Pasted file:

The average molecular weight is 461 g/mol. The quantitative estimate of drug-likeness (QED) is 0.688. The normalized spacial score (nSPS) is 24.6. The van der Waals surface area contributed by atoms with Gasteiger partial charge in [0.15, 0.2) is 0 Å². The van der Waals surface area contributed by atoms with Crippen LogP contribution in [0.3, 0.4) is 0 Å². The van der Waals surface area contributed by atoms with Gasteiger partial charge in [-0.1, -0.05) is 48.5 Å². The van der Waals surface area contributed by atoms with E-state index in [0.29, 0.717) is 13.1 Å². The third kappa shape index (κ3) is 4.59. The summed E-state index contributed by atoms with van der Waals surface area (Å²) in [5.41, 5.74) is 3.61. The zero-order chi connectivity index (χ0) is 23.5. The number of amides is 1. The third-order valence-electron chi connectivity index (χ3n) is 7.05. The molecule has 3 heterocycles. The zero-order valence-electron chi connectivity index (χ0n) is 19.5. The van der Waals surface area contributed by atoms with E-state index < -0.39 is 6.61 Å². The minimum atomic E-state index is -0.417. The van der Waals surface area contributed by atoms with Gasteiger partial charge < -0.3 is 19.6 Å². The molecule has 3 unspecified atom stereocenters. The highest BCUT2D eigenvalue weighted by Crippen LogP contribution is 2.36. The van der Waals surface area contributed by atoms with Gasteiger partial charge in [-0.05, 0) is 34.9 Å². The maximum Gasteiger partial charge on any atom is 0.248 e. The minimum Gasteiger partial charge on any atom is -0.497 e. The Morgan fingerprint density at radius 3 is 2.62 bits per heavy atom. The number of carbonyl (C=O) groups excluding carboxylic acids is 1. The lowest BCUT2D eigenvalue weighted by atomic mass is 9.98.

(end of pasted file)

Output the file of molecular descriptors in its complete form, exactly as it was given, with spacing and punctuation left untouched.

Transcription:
The average molecular weight is 461 g/mol. The quantitative estimate of drug-likeness (QED) is 0.688. The normalized spacial score (nSPS) is 24.6. The van der Waals surface area contributed by atoms with Gasteiger partial charge in [0.15, 0.2) is 0 Å². The van der Waals surface area contributed by atoms with Crippen LogP contribution in [0.3, 0.4) is 0 Å². The van der Waals surface area contributed by atoms with Gasteiger partial charge in [-0.1, -0.05) is 48.5 Å². The van der Waals surface area contributed by atoms with E-state index in [0.29, 0.717) is 13.1 Å². The third kappa shape index (κ3) is 4.59. The summed E-state index contributed by atoms with van der Waals surface area (Å²) in [5.41, 5.74) is 3.61. The zero-order chi connectivity index (χ0) is 23.5. The number of amides is 1. The third-order valence-electron chi connectivity index (χ3n) is 7.05. The molecule has 3 heterocycles. The zero-order valence-electron chi connectivity index (χ0n) is 19.5. The van der Waals surface area contributed by atoms with E-state index < -0.39 is 6.61 Å². The minimum atomic E-state index is -0.417. The van der Waals surface area contributed by atoms with Gasteiger partial charge < -0.3 is 19.6 Å². The molecule has 3 unspecified atom stereocenters. The highest BCUT2D eigenvalue weighted by Crippen LogP contribution is 2.36. The van der Waals surface area contributed by atoms with Gasteiger partial charge in [-0.05, 0) is 34.9 Å². The maximum Gasteiger partial charge on any atom is 0.248 e. The minimum Gasteiger partial charge on any atom is -0.497 e. The Morgan fingerprint density at radius 3 is 2.62 bits per heavy atom. The number of carbonyl (C=O) groups excluding carboxylic acids is 1. The lowest BCUT2D eigenvalue weighted by atomic mass is 9.98.